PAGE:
He had a habit he said he couldn't do anything about of judging the utility and character of a man the first time he looked into his eyes. Quick-draw decisions like this were a part of the general managerial ethos at Sears. The practice might have descended from the store master's knack for spotting at fifteen paces a shopper in the mood to spend freely.


Katz, Donald R. The Big Store: Inside the Crisis and Revolution at Sears. New York: Viking Adult, 1987.

May 30, 2015

Skill Differences Cause Four Times Inequality as Wealth Concentration

(p. A25) "What I find destructive," says David Autor of the Massachusetts Institute of Technology, "is the message that if you don't get into the top 1 percent then you're out of the game. That's deeply, deeply incorrect."

Autor's own research shows that skills differences are four times more important than concentration of wealth in driving inequality. If we could magically confiscate and redistribute the above-average income gains that have gone to the top 1 percent since 1979, that would produce $7,000 more per household per year for the bottom 99 percent. But if we could close the gap so that high-school-educated people had the skills of college-educated people, that would increase household income by $28,000 per year.

For the full commentary, see:

David Brooks. "The Temptation of Hillary." The New York Times (Fri., MARCH 6, 2015): A25.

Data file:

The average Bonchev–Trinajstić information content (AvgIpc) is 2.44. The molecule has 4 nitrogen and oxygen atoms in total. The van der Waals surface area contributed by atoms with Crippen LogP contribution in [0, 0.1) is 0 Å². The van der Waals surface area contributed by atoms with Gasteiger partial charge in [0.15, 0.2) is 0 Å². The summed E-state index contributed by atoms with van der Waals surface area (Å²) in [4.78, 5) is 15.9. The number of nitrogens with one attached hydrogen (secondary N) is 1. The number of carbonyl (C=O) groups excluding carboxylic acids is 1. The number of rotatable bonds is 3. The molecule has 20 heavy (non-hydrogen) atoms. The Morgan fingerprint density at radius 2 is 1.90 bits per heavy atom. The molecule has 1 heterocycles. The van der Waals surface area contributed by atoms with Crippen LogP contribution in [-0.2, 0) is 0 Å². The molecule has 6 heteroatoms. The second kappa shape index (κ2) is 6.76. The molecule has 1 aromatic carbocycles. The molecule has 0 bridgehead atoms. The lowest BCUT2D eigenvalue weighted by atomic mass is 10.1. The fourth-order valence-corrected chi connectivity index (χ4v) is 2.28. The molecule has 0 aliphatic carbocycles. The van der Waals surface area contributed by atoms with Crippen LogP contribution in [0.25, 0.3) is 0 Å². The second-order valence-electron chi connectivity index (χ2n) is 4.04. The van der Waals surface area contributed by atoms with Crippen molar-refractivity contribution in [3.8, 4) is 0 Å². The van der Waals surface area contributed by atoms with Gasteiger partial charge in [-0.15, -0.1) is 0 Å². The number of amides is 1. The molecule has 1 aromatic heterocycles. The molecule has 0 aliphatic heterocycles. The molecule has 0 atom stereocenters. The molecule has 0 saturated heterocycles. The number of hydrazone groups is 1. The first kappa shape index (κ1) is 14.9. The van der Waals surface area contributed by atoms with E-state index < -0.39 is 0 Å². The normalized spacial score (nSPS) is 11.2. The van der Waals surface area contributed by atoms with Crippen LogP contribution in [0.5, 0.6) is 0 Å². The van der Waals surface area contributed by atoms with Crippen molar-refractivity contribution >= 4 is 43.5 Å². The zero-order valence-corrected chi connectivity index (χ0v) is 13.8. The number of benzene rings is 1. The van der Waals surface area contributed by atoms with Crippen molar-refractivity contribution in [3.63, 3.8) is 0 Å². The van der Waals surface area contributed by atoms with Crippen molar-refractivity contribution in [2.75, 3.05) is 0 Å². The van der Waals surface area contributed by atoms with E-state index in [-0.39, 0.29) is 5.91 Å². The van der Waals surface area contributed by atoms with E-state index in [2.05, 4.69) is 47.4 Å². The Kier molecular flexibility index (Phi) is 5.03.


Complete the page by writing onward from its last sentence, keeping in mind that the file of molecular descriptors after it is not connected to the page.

May 24, 2015

Sears CEO Ed Telling Opposed the "Sloppiness" of Across-the-Board Layoffs

(p. 46) It was never that layoffs were anathema to Telling as such; he just resented the sloppiness of a 10-percent across-the-board layoff when some areas of the company should have been cut by 40 percent and some built up by half.


Katz, Donald R. The Big Store: Inside the Crisis and Revolution at Sears. New York: Viking Adult, 1987.

May 22, 2015

Longevity and Frugality Allow More Happiness Through New "Second Act" Jobs

(p. B7) Research suggests that happiness over the course of our lives is U-shaped, with our satisfaction deteriorating through our 20s and 30s, hitting bottom in our 40s and then bouncing back from there.

What causes the decline in our happiness during our early adult years? We don't know for sure. It might be the stress of juggling work and home life, or it could be the gradual realization that we won't fulfill all of our youthful ambitions.

But for some, midlife dissatisfaction may reflect growing disenchantment with their chosen career. The good news: Today, thanks to our longer life expectancy, we have time for a second act.

In fact, that second act may be necessary if we are laid off. Our new career could prove more fulfilling, but it might come with a smaller paycheck.

This is a reason to start saving as soon as we enter the workforce. If we do that, we likely will have the financial flexibility to swap into a less lucrative job. What if we haven't been good savers? We may be stuck in a job we have come to hate.

For the full commentary, see:

JONATHAN CLEMENTS. "Can You Afford a Long Life?" The Wall Street Journal (Sat., APRIL 25, 2015): B7.

(Note: the online version of the commentary has the date APRIL 23, 2015, and has the title "What Long Life Spans Mean for Your Money and Career.")

May 14, 2015

Automation Anxieties Unjustified